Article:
Insta and processed foods are appealing with their swift prep times and easiness to make, but if our bodies are able to process them at all, they generally generate little energy, and can trick your body into thinking it’s still hungry when it’s really full, causing us to want to eat more. In some cases, the chemicals used in these foods can cause addiction, making the consumer want and need more and more. More often than not, they are white-flour or white-rice products, which offer no useful carbs that will get the consumer to the next meal comfortably. The body will process it, cause an insulin spike, and the consumer will crash, feeling sluggish, tired, and hungry.
    Eating real, whole foods is a way to make sure that your food goes longer, that it fuels the body longer.By buying in the bulk sections of grocery stores, you can get a better deal and get only what you think you might need. Most of these foods are dried beans, lentils, rice, cereals, flours, and so on, and their organic prices can be competitive to their already boxed, non-organic counterpart. These dried goods can be put into jars, and placed in the cupboard and stored for long periods of time, without the risks that accompany the BPA found in most canned foods.
    Looking at ingredients to compile a meal opposed to ready-made dishes gives you more freedom in what you make, and allows you to make larger batches of things, and freeze them for a later time when perhaps you don’t have as much money to spend on groceries.
  6. Pay More On Your Credit Cards
    I’m just going to come out and say this: Credit Cards are the Devil! That being said, I have two myself, and I have definitely sat on more debt than I can manage in my lifetime. The best advices I can offer is this:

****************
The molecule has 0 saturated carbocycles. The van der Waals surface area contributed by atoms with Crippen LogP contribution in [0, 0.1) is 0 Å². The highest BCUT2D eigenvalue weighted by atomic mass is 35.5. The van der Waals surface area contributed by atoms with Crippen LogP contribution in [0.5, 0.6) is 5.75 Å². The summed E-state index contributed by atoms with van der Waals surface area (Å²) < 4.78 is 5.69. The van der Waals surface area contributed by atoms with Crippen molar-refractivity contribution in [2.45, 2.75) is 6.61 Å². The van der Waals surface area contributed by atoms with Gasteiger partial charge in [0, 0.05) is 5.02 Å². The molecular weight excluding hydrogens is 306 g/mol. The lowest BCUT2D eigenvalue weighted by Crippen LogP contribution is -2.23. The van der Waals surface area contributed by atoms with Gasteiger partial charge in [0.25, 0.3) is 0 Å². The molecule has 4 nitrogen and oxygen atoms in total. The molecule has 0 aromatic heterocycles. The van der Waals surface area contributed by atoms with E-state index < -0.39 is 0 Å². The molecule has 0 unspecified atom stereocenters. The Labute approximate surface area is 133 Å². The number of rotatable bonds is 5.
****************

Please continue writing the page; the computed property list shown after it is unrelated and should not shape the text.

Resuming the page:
Pay more than your minimum payment on your credit cards.
    This will reduce the interest that sneaks up and piles on, and will help your credit score.If you haven’t got a credit card – don’t get one!But in all seriousness, be sure that when you get yourself a credit card, that you never buy something more expensive than you can pay off comfortably with one paycheck, and pay it off before the payment is due. This will make you look like a wonder kid in the Credit Gods’ eyes.
  7. Emergency Fund
    If you have your health insurance, renter’s insurance, car insurance, life insurance, pet insurance and all the rest, you should be fine. However, not all of us are that prepared. One recommendation that gets tossed around a lot is to build yourself up a savings that can prepare you for three months. This is in case you are injured and can’t work, you’ve covered your bases. If you get fired or laid off, you’ve covered your basis. If you find you a family member is sick and you need to look after them full time, you’ve covered your bases.The short of is really is that you never know what is going to happen, and it’s best to be prepared.
  8. Be A Good Person
    Helping your friends, family, and community is paying it forward. If you’re there to help your people out, and your community out, they’re going to be there to help you in a time of need. This may not be a money thing so much as a resource thing. Folks are always happy to help their neighbor out, especially if their neighbor is a swell guy or gal (and in distress!).
    Help your cousin with that massive chunk of land clear some of it, and in return maybe he’ll give you some wood for the winter. Help get Mrs. White’s cat out of a tree, and she could surprise you with a pot of soup or delicious cookies.Dinner with friends is another way of saving a little bit of money, especially if you carpool. Having a group of friends pot-luck regularly means you don’t have to cook so much, and you still get to be social, thus negating the craving to go out (which can get expensive).
  9. Keep Track of Your Finances
    As you spend, keep a little book that keeps a tally on what you’ve spent and how much is left in your bank account. You’d be surprise how much this helps you become aware and conscious of how you spend your money.

Please feel free to share your own tips on saving money and being a wiser spender, especially on a tight budget.
Here are some helpful links:
http://www.bankrate.com/brm/news/financial-literacy/12-steps-home.asp
http://money.msn.com/debt-management/c_galleryregular.aspx?cp-documentid=253046124
http://money.usnews.com/money/blogs/my-money/2013/10/03/6-must-follow-money-tips-for-college-students
http://financialaid.ucdavis.edu/undergraduate/students/mymoney.html